Interview with Dante Wilhelm Sandberg

by Frida-Hedvig Roth Sandberg

Two years ago Dante Sandberg, my brother who works as an actor, and now lives in the south of Sweden, went on a journey by himself in Asia. He was away for months. After a couple of months of traveling, he decided to go to Bali and meditate for eleven days straight, and finally I got the time to ask him about this.

Frida: You visited a meditation camp in Indonesia a few years back, isn’t that right?

Dante: Yes, I did. Although I would call it more of a course. Silent retreat, they called it.

Frida: Alright, then. Were did this retreat take place?

Dante: It was based in Bali, Indonesia. Indonesia is a Muslim country, except for the city of Bali which is hindu.

Frida: How long were you there for?

Dante: The retreat lasted for eleven days and I stayed the whole time. But only nine of those days were completely silent, without permission to talk to anyone. A lot of people left after three days because it was too tiresome. By the end of the camp I don’t think there could have been more than 25% of the people from the beginning of the week left.

Frida: Tell us a little about the concept of meditation.

Dante: Well. As the leaders of the camp told us, when you try to ignore the things you’re feeling they don’t go away; instead they add up inside you. And when you meditate, you try to tear those layers down one by one by turning to yourself and restraining your access to material things and affections. Some things are as easy as sand castles to tear down, while others take forever to get rid of. But to put it simply, the purpose of meditation is to work with these old, tucked-away feelings to become as spiritually “clean” as possible.

Frida: How did you get to hear about this course and why did you decide to go?

Dante: I was familiar with the concept of silent retreats, but I never really thought seriously about going. Then i decided to go to Asia by myself for six months. I didn’t have any plans on what to do in Asia as I left Sweden, and I definately didn’t have any plans on visiting a silent retreat. But then I met this guy in India, who participated at the Bali-based retreat just a month earlier, and as he told me about it I decided to go. It felt like I had to, and so I did.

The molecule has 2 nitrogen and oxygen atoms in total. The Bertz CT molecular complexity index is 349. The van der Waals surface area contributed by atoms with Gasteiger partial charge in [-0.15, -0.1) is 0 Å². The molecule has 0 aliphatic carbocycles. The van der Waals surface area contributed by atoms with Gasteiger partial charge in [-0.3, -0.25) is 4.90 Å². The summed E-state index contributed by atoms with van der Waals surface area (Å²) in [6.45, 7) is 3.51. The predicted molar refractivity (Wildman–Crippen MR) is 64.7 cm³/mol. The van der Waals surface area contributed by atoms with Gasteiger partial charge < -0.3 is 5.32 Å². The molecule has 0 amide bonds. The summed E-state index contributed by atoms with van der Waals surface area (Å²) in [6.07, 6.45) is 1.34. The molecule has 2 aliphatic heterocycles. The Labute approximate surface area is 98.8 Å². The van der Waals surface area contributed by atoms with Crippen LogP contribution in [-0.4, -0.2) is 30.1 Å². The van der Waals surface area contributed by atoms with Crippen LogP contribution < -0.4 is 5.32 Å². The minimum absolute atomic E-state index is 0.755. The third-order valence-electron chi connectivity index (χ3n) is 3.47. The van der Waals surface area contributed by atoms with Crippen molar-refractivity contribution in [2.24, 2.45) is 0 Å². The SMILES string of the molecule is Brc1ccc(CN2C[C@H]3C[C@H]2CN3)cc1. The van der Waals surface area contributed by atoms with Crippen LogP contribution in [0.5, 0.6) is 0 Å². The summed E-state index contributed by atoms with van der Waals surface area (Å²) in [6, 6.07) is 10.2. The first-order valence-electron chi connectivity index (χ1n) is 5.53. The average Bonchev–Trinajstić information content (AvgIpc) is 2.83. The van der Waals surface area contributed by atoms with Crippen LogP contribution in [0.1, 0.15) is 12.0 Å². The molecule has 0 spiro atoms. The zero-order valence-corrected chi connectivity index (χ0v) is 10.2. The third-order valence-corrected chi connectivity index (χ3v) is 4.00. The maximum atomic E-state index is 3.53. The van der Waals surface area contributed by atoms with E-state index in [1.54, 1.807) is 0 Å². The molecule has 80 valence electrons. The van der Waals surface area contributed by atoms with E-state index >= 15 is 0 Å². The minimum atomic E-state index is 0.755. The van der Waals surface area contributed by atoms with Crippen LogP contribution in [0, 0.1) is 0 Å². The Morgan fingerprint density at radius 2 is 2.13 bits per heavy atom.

Frida: Describe your first day at the retreat.

Dante: All of the participants arrived to the destination together by bus. After we arrived we had half a day when we were allowed to talk to eachother. Then men and women were seperated, and we moved into the baracks which was going to be our homes for the following nine days. They also frisked all of our bagage to make sure no one had brought anything that was not allowed.

Frida: What was it that wasn’t allowed, for example?

Dante: Well, the ordinary things such as weapons, drugs, etc. But also everything that could disturb your focus such as technical devices, books, pen and paper. At first I thought it was weird that they didn’t want us to write by hand, but I had it explained to me that the retreat was designed to help you focus on being yourself, inside yourself, in the moment. Basically, the only things allowed were clothes and a toothbrush. It was supposed to be very primitive.

Frida: Living under absolute silence for nine days seems very surrealistic. Especially since there were so many people around.

Dante: It was. We meditated a majority of the time, but in between we had small breaks when we could eat or drink or go for a walk within the borders of the retreat. But we were’t allowed to talk to anyone, not even to look at anyone. As you probably understand, though, not looking at anyone of the other participants was close to impossible. As I was watching the others I started to make up stories about their lives in my head, so at the end of the retreat I felt like I knew everyone even though I didn’t have a clue. So you are right; it was very surrealistic.

Frida: How do you feel about the experience today, two years later?

Dante: I still think it’s too early to say how it affected me as a person, but I do know it did. While there, I had nothing at all; no one to talk to, nothing to entertain myself with, no one to touch. I literally only had me and nothing else. And I hated it. And that made me think, if it feels that terrible to have nothing but myself, then that must mean I’m not very fun, and I must have a lot of things inside me that I never dealt with, that come up when I let them. And so I realized that I have to feel sad sometimes, or else I will bury everything within me. So ever since then, I feel glad to feel bad, because I know it is needed. I appreciate all sorts of feelings in a way I did not before this experience.

Frida: Do you have anything you would like to add?

Dante: Enjoy every feeling that comes to you. Feel it to the fullest. It is all part of the whole, part of you, and ignoring it won’t make it go away. I’m not saying you have to go to Bali and live under absolute silence for nine days, but take a moment every now and then to just sit down by yourself. Embrace whatever feeling that is there and learn to not run away from yourself. After two years I am still working on it, and I will continue to do so for the rest of my life.

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Dante Roth Sandberg
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